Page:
Tips for Taking Better Photos for your Art Inspiration

There is nothing like the instant gratification of viewing a photo you'd just taken. However while the technology may be instant, the skill in becoming a photographer takes patience and practice. I can still recall the moment when the science clicked and I discovered that photography is an art.

When I worked and commuted into London I had very little time for painting and my camera was my art. I used to get early trains into London so I could take photos before heading into Soho. At weekends my DSLR camera would go everywhere with me and I hated missing out on fireworks or a good sunset. I'm a bit more relaxed now, especially with the improved camera functionality on mobile phones, I know I always have a camera with me.

I rely heavily on my photography skills in order to build up a library of images that I can refer to for my paintings. While I get inspiration by being out in the countryside, my memory is imperfect and I don't have time to stop in it and paint. Therefore my camera is my best friend.

Wherever I go, it's very quick and easy to take a snap on my mobile. As a result I take a LOT of photos. More than I will potentially be able to revisit in my lifetime - eek!

When there's a sunset, I'm a nightmare - I can take up to a hundred photos for one sunset! However, a little more thought can lead to getting what I need from a few quality photos rather than a comforting but alarming, quantity of a don't-want-to-miss-a-thing approach.

Recently I learned an important lesson about taking a beat before clicking away. It's something I do for my painting, but never thought about it in terms of my photography. Take better quality photos, don’t rely on quantity.

At the Newquay Society of Artists demo this month Peter Hodges talked us through his approach to photography. From the planning stage; thinking about what you want to take a photo of and then what you can do to make it interesting. Through to some of the best technical explanations I've ever heard with regards to photography concepts. Peter may not claim to be a 'photographer', just a guy who takes photos, but he knows his stuff!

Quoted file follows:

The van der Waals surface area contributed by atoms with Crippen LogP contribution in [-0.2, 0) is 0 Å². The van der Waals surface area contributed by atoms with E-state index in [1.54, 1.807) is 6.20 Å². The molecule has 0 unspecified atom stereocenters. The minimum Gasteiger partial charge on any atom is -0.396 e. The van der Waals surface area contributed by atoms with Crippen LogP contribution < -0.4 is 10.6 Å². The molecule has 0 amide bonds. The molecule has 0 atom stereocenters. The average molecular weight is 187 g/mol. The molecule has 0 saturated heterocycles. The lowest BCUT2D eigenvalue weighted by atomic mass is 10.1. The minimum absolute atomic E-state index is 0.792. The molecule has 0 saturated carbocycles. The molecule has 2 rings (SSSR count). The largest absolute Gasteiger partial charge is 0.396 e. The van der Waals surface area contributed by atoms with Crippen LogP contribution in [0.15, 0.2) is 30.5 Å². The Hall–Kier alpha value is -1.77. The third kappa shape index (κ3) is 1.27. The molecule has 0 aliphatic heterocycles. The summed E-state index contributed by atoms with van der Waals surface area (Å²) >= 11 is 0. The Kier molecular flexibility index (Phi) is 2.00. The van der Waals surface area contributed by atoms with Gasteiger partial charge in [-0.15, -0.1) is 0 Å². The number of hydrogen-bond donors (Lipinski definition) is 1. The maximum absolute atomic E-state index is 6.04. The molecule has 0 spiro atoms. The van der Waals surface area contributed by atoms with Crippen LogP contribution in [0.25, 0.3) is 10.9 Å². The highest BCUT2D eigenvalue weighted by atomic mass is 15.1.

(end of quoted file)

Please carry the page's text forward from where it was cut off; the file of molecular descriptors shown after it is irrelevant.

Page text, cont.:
Peter's top 5 tips for taking better photos:

  • Prep - check tide times and direction of the sun in relation to the composition of your landscape (there are various apps available to help with this).

  • Build your picture - beginning, middle and end. Often the subject matter is furthest away from you; sunsets, distant mountains, islands at sea, etc… so aim to think of the entire image, not just areas of, but how each bit fits together.

  • Work on rule of thirds or symmetry. Rule of thirds are strong guidelines for every photographer and symmetry is a great way to create an eye-catching composition. However symmetry often doesn’t work well together in rule of thirds, therefore pick the best for your subject.

  • Take your time. Rome wasn’t built in a day; it’s best to take less pictures taking your time, rather than take loads in the hope that one will be ok.

  • Enjoy it! Good moods result in happier results.  Try and work on the concept that the best picture is your last one and improve on that the next time you go out.

Great tips to ensure you are prepared, thoughtful of the image you want and I love the last tip of ‘enjoy it’ - let’s be honest, that’s what it’s all about!

To see more of Peter's work check out his website.

I'm determined to aim for quality over quantity going forward. It's an easy lie to tell yourself that digital photos are free so take as many as you want. The cost is in time when you have so many photos you just don't know where to start, I'm drowning in an abundance of average photos as well as a few special ones - but they are hidden in the masses.

People use photos for different things, primarily nowadays I'm looking for painting inspiration. Peter’s top tips resonate with me and I look forward to taking better photos for better art inspiration!

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